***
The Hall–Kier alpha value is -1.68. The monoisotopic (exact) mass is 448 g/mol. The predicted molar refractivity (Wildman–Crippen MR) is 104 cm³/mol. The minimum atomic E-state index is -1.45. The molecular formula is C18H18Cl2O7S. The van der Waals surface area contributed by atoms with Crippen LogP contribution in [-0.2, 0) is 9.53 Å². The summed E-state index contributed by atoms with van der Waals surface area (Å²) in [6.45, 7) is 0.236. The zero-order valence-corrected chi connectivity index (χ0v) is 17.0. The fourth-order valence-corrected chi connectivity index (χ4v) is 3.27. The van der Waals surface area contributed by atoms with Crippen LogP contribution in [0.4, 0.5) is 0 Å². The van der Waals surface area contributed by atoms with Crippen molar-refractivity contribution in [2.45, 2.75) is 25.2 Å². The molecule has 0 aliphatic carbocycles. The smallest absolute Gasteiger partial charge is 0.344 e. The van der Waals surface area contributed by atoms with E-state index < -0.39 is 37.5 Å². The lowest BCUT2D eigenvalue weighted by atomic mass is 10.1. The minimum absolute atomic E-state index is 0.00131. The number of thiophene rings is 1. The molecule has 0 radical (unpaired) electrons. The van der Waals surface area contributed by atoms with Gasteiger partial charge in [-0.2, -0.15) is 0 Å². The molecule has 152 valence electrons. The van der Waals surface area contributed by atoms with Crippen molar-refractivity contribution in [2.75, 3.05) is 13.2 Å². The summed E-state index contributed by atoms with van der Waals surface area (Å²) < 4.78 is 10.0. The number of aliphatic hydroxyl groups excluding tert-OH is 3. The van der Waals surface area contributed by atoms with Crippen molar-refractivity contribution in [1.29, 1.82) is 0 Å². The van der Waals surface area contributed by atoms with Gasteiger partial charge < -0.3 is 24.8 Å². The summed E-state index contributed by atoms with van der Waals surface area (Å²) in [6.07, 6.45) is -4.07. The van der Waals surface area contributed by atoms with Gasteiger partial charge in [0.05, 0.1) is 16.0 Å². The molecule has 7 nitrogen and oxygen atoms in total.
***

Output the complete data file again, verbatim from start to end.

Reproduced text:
The Hall–Kier alpha value is -1.68. The monoisotopic (exact) mass is 448 g/mol. The predicted molar refractivity (Wildman–Crippen MR) is 104 cm³/mol. The minimum atomic E-state index is -1.45. The molecular formula is C18H18Cl2O7S. The van der Waals surface area contributed by atoms with Crippen LogP contribution in [-0.2, 0) is 9.53 Å². The summed E-state index contributed by atoms with van der Waals surface area (Å²) in [6.45, 7) is 0.236. The zero-order valence-corrected chi connectivity index (χ0v) is 17.0. The fourth-order valence-corrected chi connectivity index (χ4v) is 3.27. The van der Waals surface area contributed by atoms with Crippen LogP contribution in [0.4, 0.5) is 0 Å². The van der Waals surface area contributed by atoms with Crippen molar-refractivity contribution in [2.45, 2.75) is 25.2 Å². The molecule has 0 aliphatic carbocycles. The smallest absolute Gasteiger partial charge is 0.344 e. The van der Waals surface area contributed by atoms with E-state index < -0.39 is 37.5 Å². The lowest BCUT2D eigenvalue weighted by atomic mass is 10.1. The minimum absolute atomic E-state index is 0.00131. The number of thiophene rings is 1. The molecule has 0 radical (unpaired) electrons. The van der Waals surface area contributed by atoms with Gasteiger partial charge in [-0.2, -0.15) is 0 Å². The molecule has 152 valence electrons. The van der Waals surface area contributed by atoms with Crippen molar-refractivity contribution in [2.75, 3.05) is 13.2 Å². The summed E-state index contributed by atoms with van der Waals surface area (Å²) < 4.78 is 10.0. The number of aliphatic hydroxyl groups excluding tert-OH is 3. The van der Waals surface area contributed by atoms with Crippen molar-refractivity contribution in [1.29, 1.82) is 0 Å². The van der Waals surface area contributed by atoms with Gasteiger partial charge < -0.3 is 24.8 Å². The summed E-state index contributed by atoms with van der Waals surface area (Å²) in [6.07, 6.45) is -4.07. The van der Waals surface area contributed by atoms with Gasteiger partial charge in [0.05, 0.1) is 16.0 Å². The molecule has 7 nitrogen and oxygen atoms in total.